Wednesday, September 19, 2012

puto with cheese

Puto is a steamed rice cake popular in the Philippines.  It is usually round-shaped and comes in bite-size and cupcake-size, topped with cheese or salted egg or with shredded coconut on the side.  It is also a favorite pair to a savory dish known as dinuguan.  It can be served as a snack or dessert, infused with different flavors with colors to match e.g. purple puto (ube-flavored), green puto (pandan-flavored) or the usual white puto (buttered) topped with cheese.

While puto is so easy to make, your major challenge is getting the bamboo steamer and plastic puto molds.  I already have a bamboo steamer but where, oh where, can i buy plastic puto molds?

Back in May, I experimented on using two alternatives to the traditional plastic molds:  silicone baking molds i got from World Market ($2.49/set of 6 regular size; $2.49/dozen of mini cups) and stainless-steel condiment cups (2.5 oz) from Walmart (less than $1 for a set of 4).  Here's the comparison:

The only visible difference is the size and shape.  The ones i made using the stainless-steel condiment cups are much taller and slimmer while the ones from the colorful silicone cups are shaped like a regular muffin/cupcake with pretty ridges on the side.  While they tasted the same, i personally prefer the silicone cups. 

From then on i've been making puto using the silicone baking molds in both mini- and regular sizes. I have about 4 dozens of these molds so i don't have to hurriedly remove the puto, wash the molds and use them again.   It's also best to remove the puto from the molds after they have cooled completely.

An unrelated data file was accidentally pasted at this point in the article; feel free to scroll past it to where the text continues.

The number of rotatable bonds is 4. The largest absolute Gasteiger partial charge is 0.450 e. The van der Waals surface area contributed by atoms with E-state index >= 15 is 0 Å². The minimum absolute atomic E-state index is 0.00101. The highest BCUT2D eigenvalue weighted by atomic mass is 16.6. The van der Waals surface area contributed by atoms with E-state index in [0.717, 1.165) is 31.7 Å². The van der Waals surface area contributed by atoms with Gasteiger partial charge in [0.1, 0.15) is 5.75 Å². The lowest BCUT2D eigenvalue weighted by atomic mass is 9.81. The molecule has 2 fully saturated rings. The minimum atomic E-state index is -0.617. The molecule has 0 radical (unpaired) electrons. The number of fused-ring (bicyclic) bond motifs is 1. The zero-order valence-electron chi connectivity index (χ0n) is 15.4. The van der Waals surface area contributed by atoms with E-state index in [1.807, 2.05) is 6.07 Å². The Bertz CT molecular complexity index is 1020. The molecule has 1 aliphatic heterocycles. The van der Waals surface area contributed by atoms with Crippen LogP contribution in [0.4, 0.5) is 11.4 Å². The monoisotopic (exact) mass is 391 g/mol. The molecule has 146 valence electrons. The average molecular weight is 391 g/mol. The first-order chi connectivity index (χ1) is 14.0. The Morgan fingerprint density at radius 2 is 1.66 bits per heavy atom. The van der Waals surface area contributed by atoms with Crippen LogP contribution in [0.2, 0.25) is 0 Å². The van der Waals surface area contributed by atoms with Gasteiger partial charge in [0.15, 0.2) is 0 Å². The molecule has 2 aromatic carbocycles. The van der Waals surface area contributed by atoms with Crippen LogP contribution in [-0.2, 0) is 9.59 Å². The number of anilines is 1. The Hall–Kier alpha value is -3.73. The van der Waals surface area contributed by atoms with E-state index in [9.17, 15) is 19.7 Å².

Here's a simple recipe i adapted from Panlasang Pinoy.  This makes a LOT of puto so i usually just use half of the ingredients.  Even that is more than enough for my family of three.

I've also tried using puto mix i got from the Filipino/Asian store and tasted just as good. Just follow the directions in the box and add cheese.

  • 4 cups flour, sifted
  • 2 cups sugar, sifted
  • 2 1/2 tbsp baking powder
  • 1 cup evaporated milk
  • 2 1/2 cups water
  • 1/2 cup butter, melted
  • pandan essence (optional)
  • 1 piece egg, raw
  • small slices of cheese (i use Kraft American Singles sliced in strips)
  • water for steaming

    Note: If you're using puto mix, skip #1 & #2 and proceed to #3.
    1.  In a mixing bowl, combine the flour, sugar and baking powder then mix well.
    2.  Add the melted butter, evaporated milk, egg, water and pandan essence (about 5 drops)  then mix all the ingredients thoroughly.
    3.  Pour the mixture in individual molds about 3/4 full.  For a cheesier taste, i fill the mold enough to cover the bottom, drop about an inch strip of cheese and fill it again. By doing this, your puto is not only cheesy on top but also inside :)
    4.  Fill a wok or pan that fits your bamboo steamer with water until just below the bottom of the bamboo. Cover and set the water to boiling.

    5.  Arrange the molds in the steamer, cover then steam for about 20 minutes.  If you’re using a metal/stainless-steel steamer, place a cloth between the pan and the cover. The cloth will catch the steam and prevent the condensation from falling into the puto which will prevent them from rising properly.  (I experimented on this too out of curiosity.  I used a glass lid and as expected, the puto didn't rise).

    6.  When you're down to the last minute, remove the cover and quickly top each puto with cheese slices.

    7.  When done, remove from the steamer and let cool completely.  If you remove them from the molds while they are still wet, hot and soggy, you will disfigure them.

    8.  Do the same with the remaining mixture. Make sure you check the wok/skillet if you have enough water for steaming before you start the next batch.

    9.  Serve either hot or cold.

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